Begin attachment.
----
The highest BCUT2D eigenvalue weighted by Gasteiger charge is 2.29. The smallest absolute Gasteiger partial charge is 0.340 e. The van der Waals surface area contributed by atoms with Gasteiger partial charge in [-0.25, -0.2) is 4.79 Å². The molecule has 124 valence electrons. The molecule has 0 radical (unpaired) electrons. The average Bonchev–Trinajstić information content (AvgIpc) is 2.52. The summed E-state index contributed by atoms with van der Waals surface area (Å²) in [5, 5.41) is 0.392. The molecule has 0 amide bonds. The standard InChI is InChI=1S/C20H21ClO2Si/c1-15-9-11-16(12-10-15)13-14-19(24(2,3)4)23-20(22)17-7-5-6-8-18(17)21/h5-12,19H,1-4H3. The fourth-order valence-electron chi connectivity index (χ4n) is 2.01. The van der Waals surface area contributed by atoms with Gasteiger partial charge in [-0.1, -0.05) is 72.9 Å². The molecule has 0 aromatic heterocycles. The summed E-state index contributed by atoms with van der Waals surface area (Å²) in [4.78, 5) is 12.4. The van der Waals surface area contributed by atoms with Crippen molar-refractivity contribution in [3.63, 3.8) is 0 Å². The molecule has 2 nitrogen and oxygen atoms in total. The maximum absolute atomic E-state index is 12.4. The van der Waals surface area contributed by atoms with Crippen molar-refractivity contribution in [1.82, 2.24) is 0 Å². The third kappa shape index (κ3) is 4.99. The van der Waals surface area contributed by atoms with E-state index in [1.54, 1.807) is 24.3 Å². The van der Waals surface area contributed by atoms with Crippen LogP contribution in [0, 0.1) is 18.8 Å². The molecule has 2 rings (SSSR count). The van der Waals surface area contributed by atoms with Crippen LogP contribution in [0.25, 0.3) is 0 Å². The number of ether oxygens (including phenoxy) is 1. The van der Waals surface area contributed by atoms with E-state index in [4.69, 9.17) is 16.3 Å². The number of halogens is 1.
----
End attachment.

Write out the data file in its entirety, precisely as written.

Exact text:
The highest BCUT2D eigenvalue weighted by Gasteiger charge is 2.29. The smallest absolute Gasteiger partial charge is 0.340 e. The van der Waals surface area contributed by atoms with Gasteiger partial charge in [-0.25, -0.2) is 4.79 Å². The molecule has 124 valence electrons. The molecule has 0 radical (unpaired) electrons. The average Bonchev–Trinajstić information content (AvgIpc) is 2.52. The summed E-state index contributed by atoms with van der Waals surface area (Å²) in [5, 5.41) is 0.392. The molecule has 0 amide bonds. The standard InChI is InChI=1S/C20H21ClO2Si/c1-15-9-11-16(12-10-15)13-14-19(24(2,3)4)23-20(22)17-7-5-6-8-18(17)21/h5-12,19H,1-4H3. The fourth-order valence-electron chi connectivity index (χ4n) is 2.01. The van der Waals surface area contributed by atoms with Gasteiger partial charge in [-0.1, -0.05) is 72.9 Å². The molecule has 0 aromatic heterocycles. The summed E-state index contributed by atoms with van der Waals surface area (Å²) in [4.78, 5) is 12.4. The van der Waals surface area contributed by atoms with Crippen molar-refractivity contribution in [3.63, 3.8) is 0 Å². The molecule has 2 nitrogen and oxygen atoms in total. The maximum absolute atomic E-state index is 12.4. The van der Waals surface area contributed by atoms with Crippen molar-refractivity contribution in [1.82, 2.24) is 0 Å². The third kappa shape index (κ3) is 4.99. The van der Waals surface area contributed by atoms with E-state index in [1.54, 1.807) is 24.3 Å². The van der Waals surface area contributed by atoms with Crippen LogP contribution in [0, 0.1) is 18.8 Å². The molecule has 2 rings (SSSR count). The van der Waals surface area contributed by atoms with Crippen LogP contribution in [0.25, 0.3) is 0 Å². The number of ether oxygens (including phenoxy) is 1. The van der Waals surface area contributed by atoms with E-state index in [4.69, 9.17) is 16.3 Å². The number of halogens is 1.